Green is a buzzword these days, but it’s not a cure-all, and people perceive its benefits in very different ways. That’s what custom builder Frank Laskey, president of Capital Construction in the Albany, N.Y., suburb of Ballston Spa has learned after going for the green in his homes.

“I think you have to look at green as almost a marketing ploy, pure and simple,” Laskey says candidly. “It’s not easy to calculate the real return on investment when you put in energy-saving technology.”

Laskey first took a green slant on home building in 2004. Along the way, he learned which energy-efficient automated systems buyers understood and wanted and which they didn’t. “If the prospective buyers don’t immediately see the value to them of what you’re installing, it just turns them off,” he says. “If we just add [green] features without doing some research, it actually makes it harder to sell the house.”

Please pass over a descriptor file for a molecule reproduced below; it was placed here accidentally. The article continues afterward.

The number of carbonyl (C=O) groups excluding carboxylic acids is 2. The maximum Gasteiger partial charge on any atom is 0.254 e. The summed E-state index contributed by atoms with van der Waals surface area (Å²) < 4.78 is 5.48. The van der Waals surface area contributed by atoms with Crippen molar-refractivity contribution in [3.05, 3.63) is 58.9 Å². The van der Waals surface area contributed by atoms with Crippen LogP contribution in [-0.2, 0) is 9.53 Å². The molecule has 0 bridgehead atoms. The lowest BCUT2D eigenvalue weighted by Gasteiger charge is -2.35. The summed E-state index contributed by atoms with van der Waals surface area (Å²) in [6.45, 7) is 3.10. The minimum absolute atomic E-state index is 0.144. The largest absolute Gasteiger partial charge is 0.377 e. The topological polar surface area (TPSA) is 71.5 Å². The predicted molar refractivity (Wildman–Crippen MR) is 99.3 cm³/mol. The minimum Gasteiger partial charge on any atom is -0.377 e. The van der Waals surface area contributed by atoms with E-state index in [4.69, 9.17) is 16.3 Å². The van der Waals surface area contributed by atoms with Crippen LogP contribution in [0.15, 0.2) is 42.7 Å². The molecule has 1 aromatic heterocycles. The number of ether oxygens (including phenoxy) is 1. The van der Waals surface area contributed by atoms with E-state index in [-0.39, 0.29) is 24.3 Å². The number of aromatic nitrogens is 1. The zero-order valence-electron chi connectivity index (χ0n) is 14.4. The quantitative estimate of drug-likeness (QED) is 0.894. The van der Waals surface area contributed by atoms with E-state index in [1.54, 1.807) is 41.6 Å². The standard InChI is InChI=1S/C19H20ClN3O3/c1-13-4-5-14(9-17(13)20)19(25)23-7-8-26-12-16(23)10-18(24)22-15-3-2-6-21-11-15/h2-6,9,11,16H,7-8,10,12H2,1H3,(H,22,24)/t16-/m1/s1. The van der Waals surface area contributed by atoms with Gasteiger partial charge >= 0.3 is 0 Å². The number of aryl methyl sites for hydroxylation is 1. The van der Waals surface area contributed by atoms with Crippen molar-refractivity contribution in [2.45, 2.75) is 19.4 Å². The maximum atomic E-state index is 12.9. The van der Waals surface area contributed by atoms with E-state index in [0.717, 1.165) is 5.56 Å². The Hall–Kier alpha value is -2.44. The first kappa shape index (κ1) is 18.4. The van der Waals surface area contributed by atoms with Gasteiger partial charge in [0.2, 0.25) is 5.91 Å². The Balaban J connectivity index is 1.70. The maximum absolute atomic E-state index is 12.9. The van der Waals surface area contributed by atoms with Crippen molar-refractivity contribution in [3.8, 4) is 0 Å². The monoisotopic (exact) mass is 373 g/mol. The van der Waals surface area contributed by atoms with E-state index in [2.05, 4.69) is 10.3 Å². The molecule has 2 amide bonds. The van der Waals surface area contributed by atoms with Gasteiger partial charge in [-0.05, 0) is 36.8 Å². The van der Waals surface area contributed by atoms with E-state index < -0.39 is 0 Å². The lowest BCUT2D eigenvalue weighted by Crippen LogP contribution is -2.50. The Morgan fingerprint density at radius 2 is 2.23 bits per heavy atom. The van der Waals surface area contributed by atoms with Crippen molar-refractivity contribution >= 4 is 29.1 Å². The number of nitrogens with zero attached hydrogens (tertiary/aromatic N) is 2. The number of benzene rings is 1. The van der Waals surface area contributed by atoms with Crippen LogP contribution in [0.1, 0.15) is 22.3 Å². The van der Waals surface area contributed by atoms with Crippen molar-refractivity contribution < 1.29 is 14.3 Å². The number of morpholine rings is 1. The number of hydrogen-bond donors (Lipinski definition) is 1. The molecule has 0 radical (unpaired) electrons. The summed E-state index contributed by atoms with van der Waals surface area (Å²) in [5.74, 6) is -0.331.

What does sell well, Laskey says, are automation systems that open and close blinds, awnings, and windows as the sun and winds shift. “Anything that makes the house less reliant on the HVAC system is immediately understood,” he says. Another desired feature is the ability to control the home’s ­environment remotely.

Laskey is finding that while more buyers are going for a certain suite of green technology, they’re beginning to forgo professionally installed home theaters.

Laskey now builds each home with certain basic but non-­digital environmental attributes including whole-house ventilation, and materials that combine wood and plastic to make the home more durable and lower its maintenance needs. Then buyers can choose from a menu of digital green add-ons.

Dan Daley is a freelance writer based in Nashville, Tenn.